SYDNEY (AFP) - Waratah Coal on Saturday welcomed the Australian government's approval of its A$6.4 billion (S$7.2 billion) Galilee coal project, as conservationists warned the decision threatened the environment.
The proposed coal mine, rail and infrastructure development in Queensland received approval for its environmental impact statement on Friday.
"The project has been approved subject to 49 strict conditions to avoid, mitigate and manage impacts to matters of national environmental significance, including water resources," the government said.
Brisbane-based Waratah Coal, which is owned by one of Australia's richest men and new federal politician Clive Palmer, plans to build a thermal coal mine in the Galilee Basin coal region.
The mine will be linked to a proposed coal terminal at Abbot Point by a new 453 km railway line, and Waratah said the entire project would create thousands of jobs.
"The reality is the project will create jobs to a total of about 6,000 jobs all up - being the mine, the rail and the port," managing director Nui Harris told the Australian Broadcasting Corporation.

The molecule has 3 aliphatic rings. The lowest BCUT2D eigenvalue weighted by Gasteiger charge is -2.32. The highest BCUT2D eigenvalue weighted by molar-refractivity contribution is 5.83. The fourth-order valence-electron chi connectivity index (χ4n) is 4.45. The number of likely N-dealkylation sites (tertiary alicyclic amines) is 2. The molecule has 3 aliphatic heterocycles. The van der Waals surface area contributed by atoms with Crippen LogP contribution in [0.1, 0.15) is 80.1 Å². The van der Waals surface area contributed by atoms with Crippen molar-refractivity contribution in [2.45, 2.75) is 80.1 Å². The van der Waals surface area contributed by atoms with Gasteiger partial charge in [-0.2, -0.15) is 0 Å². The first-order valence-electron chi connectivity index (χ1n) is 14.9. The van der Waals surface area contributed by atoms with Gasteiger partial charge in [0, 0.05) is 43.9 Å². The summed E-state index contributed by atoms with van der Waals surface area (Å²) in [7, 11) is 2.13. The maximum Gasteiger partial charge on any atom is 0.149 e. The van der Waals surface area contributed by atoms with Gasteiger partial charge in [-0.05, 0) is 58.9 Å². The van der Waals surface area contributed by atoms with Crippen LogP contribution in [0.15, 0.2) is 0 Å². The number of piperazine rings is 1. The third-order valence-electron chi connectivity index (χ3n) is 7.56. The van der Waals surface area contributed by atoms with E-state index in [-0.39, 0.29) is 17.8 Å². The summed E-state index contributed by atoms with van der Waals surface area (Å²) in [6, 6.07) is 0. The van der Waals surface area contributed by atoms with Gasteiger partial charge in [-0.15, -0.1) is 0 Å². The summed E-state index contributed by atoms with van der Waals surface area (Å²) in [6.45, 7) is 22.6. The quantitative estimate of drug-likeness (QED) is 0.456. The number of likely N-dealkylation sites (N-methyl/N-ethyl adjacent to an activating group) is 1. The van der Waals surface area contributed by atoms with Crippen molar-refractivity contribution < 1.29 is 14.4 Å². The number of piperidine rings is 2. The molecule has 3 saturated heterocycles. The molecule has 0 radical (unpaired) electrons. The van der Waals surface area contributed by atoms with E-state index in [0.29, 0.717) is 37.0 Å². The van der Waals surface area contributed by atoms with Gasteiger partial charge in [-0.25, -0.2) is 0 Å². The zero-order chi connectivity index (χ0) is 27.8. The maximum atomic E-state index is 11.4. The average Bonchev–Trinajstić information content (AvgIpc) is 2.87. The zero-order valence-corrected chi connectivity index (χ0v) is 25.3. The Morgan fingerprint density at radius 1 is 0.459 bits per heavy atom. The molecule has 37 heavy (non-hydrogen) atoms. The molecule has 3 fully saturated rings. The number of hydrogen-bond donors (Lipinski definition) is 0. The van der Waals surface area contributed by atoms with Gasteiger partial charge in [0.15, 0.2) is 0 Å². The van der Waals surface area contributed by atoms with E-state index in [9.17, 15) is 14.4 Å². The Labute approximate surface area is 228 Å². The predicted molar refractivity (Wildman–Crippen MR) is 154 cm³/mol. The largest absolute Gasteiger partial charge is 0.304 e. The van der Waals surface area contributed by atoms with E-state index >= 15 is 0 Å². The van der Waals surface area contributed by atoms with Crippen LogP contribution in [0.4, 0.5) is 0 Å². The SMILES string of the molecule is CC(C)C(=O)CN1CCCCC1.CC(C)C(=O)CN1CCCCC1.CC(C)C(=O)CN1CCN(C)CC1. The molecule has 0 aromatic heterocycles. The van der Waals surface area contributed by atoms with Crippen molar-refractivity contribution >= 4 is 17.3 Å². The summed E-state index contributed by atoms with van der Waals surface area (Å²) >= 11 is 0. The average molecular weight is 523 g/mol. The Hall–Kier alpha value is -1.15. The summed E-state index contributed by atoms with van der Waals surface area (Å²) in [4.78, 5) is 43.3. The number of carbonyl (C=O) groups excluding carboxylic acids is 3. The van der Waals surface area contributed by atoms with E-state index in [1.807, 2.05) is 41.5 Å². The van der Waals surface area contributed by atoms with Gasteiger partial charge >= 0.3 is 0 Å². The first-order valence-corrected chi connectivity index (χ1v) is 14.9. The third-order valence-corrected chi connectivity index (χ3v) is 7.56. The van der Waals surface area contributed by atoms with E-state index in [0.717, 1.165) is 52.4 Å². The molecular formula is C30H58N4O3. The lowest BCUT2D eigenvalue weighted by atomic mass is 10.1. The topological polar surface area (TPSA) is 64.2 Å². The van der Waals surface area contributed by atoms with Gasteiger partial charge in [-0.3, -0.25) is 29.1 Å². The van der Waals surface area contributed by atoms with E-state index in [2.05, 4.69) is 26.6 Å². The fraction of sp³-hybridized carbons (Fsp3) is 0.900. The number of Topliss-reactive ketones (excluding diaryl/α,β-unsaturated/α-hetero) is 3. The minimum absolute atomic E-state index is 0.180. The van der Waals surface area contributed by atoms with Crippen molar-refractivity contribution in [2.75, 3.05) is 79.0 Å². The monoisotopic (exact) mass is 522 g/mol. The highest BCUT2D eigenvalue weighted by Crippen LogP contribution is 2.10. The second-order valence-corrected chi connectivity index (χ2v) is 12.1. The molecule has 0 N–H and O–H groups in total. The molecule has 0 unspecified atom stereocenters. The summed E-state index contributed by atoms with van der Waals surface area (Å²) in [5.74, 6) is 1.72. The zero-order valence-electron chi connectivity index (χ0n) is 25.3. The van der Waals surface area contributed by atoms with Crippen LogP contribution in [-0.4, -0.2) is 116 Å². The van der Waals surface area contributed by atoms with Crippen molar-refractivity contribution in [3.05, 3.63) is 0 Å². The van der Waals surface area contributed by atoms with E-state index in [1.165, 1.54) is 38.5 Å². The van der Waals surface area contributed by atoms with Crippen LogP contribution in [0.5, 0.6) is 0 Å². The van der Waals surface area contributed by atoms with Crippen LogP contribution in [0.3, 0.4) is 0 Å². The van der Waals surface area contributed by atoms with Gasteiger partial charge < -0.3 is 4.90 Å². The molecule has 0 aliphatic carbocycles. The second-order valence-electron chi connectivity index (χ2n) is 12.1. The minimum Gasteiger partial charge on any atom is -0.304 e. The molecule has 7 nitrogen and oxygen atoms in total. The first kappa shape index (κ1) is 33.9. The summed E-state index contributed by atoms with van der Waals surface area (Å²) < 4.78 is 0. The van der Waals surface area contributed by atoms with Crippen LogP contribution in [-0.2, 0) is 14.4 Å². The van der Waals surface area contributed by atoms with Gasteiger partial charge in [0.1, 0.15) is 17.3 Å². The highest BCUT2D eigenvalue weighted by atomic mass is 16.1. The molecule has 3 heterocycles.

But environmentalists have criticised the decision, which follows the green light for a major coal port expansion on the deep-water Abbot Point development in north Queensland last week which also drew criticism.
The Australian Greens said the approval of the Mr Palmer's coal mine in the Galilee Basin, announced along with the approval of the Surat Gas Expansion also in Queensland, threatened the climate, the Great Barrier Reef, groundwater and biodiversity.
Queensland Senator Larissa Waters said the government of Prime Minister Tony Abbott had "snuck out two devastating decisions for the environment very late on the Friday before Christmas".
"With Tony Abbott's blessing, Clive Palmer's mine is set to worsen climate change, use the Great Barrier Reef as a shipping highway, clear fell the last remnant woodland in the region and push a precious endangered finch closer to extinction," she said.
The 49 conditions imposed by the government include limits on the total area of habitat for listed threatened species and the 8,000-hectare Bimblebox Nature Refuge that can be disturbed by the project.
But Ms Waters said the proposed mine was "simply enormous".
"The last thing that the world needs is more coal mines and this one for Clive Palmer is right in the middle of the last bit of the remnant woodland left in the Galilee Basin," she told the ABC.
Waratah hopes to produce about 40 million tonnes a year of thermal coal from the Galilee "China First" project.